This loaf was inspired by the pattern on a pair of ancient Persian silver bowls, dating from about 500BC, which I saw on a recent visit to the British Museum. I haven’t been able to find a picture of them on line, so you will have to make do with my rather fuzzy picture, shown below, which does still convey the simple elegance of the design that so appealed to me. I’m sure the execution of the bowl was anything but simple, not least because the surface of each is divided into fourteen segments. I went for the much simpler option of having only twelve in my loaf.
Despite its appearance there is no complicated shaping, scoring or plaiting involved in making this loaf (and talking of plaiting it is far easier to achieve a pleasingly regular result with this loaf than when doing something like the dreaded eight-stranded plait). All you need to do is cut the dough into pieces, do some simple shaping on them, then assemble them in a regular pattern. All of which is described below.
As with the recipe for Cottage Loaf, the dough for this loaf needs to be rather stiff if it is to retain its design after rising and baking. So don’t be tempted to add extra water unless you really can’t get all the flour to mix in (flours differ in absorbency, so this could happen).
- 180g strong white flour
- 45g wholemeal flour
- 225g warm water
- 10g sourdough starter (this can be replaced with a pinch of quick yeast and an extra 5g each of flour and water)
- All of the poolish
- 400g strong white flour
- 12g fine sea salt
- 3g quick yeast
- 130g warm water
- A beaten egg, for glazing
- A 23cm round springform cake tin
- A ramekin, or similar, roughly 9cm across
About 12-14 hours before you plan to make the final dough, mix together the poolish ingredients in a large bowl. Cover with plastic and leave in a warm place. It should end up quite bubbly.
To make the final dough combine the poolish with all the other ingredients until thoroughly mixed. A cutting and turning action with a bread scraper is good for this. This is a stiff dough and it may take a while to get all the flour incorporated, but persevere and only add extra water if you really can’t get all the flour to mix in. Even then, only use as much as is necessary to bring everything together.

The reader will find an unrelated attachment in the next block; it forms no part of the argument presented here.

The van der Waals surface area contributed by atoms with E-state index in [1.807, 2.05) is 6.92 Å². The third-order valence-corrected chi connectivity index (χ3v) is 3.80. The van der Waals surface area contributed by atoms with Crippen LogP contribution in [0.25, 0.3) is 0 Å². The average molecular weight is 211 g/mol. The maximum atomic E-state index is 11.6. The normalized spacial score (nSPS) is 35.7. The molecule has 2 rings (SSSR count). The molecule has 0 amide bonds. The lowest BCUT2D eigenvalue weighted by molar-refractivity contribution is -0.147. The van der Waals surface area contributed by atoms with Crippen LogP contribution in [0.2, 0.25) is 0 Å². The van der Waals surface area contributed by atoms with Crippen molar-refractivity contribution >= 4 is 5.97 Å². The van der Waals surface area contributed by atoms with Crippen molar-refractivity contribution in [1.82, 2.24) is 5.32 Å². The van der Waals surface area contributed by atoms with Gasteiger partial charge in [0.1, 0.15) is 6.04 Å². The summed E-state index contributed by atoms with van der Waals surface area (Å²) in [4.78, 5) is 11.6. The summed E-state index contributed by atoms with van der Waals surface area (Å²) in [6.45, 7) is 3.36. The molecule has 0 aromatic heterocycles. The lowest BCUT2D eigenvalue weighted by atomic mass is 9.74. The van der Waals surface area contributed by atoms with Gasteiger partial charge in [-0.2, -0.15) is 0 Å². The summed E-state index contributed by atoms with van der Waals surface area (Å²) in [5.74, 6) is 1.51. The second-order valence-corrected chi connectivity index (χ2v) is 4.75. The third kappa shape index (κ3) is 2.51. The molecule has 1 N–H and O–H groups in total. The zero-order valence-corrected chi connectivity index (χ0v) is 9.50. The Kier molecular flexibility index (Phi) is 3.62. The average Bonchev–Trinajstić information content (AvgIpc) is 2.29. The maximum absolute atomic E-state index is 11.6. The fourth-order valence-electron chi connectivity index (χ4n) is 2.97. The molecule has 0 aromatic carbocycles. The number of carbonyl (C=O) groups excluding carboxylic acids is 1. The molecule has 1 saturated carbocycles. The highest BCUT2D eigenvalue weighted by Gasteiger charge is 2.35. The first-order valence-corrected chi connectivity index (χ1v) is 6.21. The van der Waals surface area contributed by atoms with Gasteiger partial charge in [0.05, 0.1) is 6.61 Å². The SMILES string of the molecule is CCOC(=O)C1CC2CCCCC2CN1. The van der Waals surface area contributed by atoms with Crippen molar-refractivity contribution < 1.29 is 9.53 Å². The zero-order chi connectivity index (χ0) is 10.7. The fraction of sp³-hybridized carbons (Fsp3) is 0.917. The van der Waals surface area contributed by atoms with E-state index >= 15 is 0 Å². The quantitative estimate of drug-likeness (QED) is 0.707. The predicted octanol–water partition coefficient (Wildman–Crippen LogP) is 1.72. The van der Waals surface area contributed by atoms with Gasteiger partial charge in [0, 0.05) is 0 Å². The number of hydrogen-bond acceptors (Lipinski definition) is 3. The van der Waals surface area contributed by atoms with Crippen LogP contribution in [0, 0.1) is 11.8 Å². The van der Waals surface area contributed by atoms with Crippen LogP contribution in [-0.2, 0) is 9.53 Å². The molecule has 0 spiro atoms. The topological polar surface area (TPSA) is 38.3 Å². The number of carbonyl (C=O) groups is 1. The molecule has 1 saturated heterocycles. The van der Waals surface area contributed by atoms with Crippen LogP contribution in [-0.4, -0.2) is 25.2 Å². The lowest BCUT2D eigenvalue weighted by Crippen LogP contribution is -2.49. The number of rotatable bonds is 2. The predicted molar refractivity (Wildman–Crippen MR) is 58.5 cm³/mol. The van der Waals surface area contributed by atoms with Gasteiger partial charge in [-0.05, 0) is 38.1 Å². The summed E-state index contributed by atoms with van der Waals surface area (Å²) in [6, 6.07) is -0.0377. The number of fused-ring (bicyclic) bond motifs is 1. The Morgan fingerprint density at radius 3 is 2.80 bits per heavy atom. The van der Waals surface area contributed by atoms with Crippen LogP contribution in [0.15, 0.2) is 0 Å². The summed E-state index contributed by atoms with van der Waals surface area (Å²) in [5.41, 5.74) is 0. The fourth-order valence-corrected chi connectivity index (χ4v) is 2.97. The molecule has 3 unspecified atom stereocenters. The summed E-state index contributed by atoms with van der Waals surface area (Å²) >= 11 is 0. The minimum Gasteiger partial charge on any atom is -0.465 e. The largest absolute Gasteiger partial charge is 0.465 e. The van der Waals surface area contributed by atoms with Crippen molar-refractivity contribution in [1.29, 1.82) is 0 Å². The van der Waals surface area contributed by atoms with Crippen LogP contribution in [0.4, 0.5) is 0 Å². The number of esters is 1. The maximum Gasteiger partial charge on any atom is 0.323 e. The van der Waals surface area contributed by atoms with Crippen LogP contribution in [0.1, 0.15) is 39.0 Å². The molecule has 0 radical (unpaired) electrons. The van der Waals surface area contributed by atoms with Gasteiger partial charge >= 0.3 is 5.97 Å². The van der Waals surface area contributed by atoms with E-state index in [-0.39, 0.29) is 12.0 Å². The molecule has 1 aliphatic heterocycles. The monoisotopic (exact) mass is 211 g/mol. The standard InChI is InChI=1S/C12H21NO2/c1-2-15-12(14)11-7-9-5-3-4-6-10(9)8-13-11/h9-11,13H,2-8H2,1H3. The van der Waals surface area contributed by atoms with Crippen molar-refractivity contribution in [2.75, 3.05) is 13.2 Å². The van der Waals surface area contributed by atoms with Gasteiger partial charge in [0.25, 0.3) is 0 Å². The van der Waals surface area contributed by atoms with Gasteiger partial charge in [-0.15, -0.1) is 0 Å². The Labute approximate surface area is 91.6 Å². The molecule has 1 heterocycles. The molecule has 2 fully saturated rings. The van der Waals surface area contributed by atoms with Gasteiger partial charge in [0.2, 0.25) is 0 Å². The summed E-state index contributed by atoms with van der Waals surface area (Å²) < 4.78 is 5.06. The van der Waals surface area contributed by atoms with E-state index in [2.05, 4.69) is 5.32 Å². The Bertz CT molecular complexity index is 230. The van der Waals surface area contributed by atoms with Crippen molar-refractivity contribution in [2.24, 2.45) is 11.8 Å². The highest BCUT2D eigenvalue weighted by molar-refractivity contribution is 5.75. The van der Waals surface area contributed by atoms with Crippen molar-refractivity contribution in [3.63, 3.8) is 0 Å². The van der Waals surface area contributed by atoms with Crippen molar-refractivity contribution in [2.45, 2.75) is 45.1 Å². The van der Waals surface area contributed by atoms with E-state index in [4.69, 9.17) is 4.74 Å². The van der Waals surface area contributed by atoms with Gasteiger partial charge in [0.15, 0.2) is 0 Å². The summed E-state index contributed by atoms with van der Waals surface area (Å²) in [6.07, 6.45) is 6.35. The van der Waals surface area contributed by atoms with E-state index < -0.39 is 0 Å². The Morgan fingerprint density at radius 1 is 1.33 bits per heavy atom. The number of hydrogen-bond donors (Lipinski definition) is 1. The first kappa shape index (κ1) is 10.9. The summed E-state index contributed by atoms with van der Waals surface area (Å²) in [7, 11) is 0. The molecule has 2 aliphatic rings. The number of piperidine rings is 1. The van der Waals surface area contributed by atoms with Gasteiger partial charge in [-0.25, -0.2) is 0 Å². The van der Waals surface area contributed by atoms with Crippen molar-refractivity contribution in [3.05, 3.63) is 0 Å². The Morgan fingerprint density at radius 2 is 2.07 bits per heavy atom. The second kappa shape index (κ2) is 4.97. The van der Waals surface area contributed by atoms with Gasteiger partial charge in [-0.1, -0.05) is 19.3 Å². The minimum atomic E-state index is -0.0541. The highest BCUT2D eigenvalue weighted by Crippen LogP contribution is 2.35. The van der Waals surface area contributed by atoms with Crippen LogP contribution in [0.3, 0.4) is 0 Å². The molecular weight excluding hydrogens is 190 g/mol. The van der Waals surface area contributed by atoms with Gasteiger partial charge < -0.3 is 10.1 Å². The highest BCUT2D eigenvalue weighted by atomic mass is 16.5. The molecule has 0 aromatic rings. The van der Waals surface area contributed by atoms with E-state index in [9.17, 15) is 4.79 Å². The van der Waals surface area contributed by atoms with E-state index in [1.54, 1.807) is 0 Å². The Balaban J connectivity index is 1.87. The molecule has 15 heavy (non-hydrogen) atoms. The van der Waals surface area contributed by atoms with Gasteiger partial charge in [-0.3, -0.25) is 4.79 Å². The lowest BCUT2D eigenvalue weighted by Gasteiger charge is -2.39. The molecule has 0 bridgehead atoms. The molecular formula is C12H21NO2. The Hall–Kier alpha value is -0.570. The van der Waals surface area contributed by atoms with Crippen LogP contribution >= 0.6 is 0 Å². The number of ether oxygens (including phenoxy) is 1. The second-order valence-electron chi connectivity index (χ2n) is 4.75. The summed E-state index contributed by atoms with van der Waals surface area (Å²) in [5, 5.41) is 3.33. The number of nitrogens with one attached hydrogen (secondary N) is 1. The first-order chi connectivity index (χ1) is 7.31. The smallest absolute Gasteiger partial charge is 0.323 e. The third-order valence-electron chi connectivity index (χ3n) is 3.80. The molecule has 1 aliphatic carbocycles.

Knead for 5 minutes or so, until smooth and elastic (or you could use the gentle rest and fold technique I described in my Cottage Loaf recipe).
Cover the bowl and leave in a warm place for 1-2 hours until the dough has doubled in size.
Grease the cake tin, preferably with butter, and line the base with baking parchment. Grease the sides of the ramekin and place it in the middle of the tin.
Scrape the dough out onto a lightly floured surface. Pat it out gently into a rectangle then roll it up like a swiss roll.
Divide the dough as follows: 12 pieces of 60g, 12 pieces of 15g and 1 piece made up of the rest, roughly 100g. As you do this, lay the pieces out in the order in which you cut them.
Shape each piece into a tight ball and lay them back in the same order.
Now take the 60g balls (the medium sized ones) in the same order and roll them into a pudgy sausage shape. Place them in the tin so that they radiate from the ramekin like the petals of a flower. Start with the four compass points then fill in between.
Once all the “petals” are in place, dip two fingers in flour and lightly press down and outwards on the outer edge of each one so as to spread it out slightly.
Take the 15g balls and roll on one side to form an elongated tear drop shape. Place them on the join between the “petals”, slightly in from the outer edge of the tin.
Remove the ramekin and put the largest ball in its place. Brush all over with beaten egg, trying to avoid any running down the side of the tin.
Cover and leave to rise for 45 minutes or so until doubled in size.
Preheat the oven to 220C. Bake the loaf for 10 minutes, then turn the heat down to 200C and give it another 20-30 minutes. If possible, get some steam into the oven at the beginning of the bake, by throwing a small cup of water into a preheated roasting tray and/or spraying water into the oven.
Towards the end of the baking time there would be no harm in releasing the loaf from the tin and putting in back in the oven until it passes the “hollow sounding bottom” test.
I baked my loaf in my La Cloche baking dome, which I preheated with the oven to 220C. I gave the loaf 30 minutes with the lid on and then 5 minutes with the lid off to brown and crisp it up.
Variations on a Theme
For my second loaf I put the ring part of the cake tin directly onto the parchment lined base of my baking dome and removed it just before the loaf went in the oven. The result was a flatter loaf where the details were more rounded. If you don’t have a baking dome, you could put the ring on a lined baking sheet. I would expect the loaf to spread more than mine did and end up with a more scalloped edge.
Of course, you could simply make the loaf free-form on a lined baking sheet. It would probably end up less regularly patterned, but I am sure it would still be interesting.
Have fun experimenting. I intend to!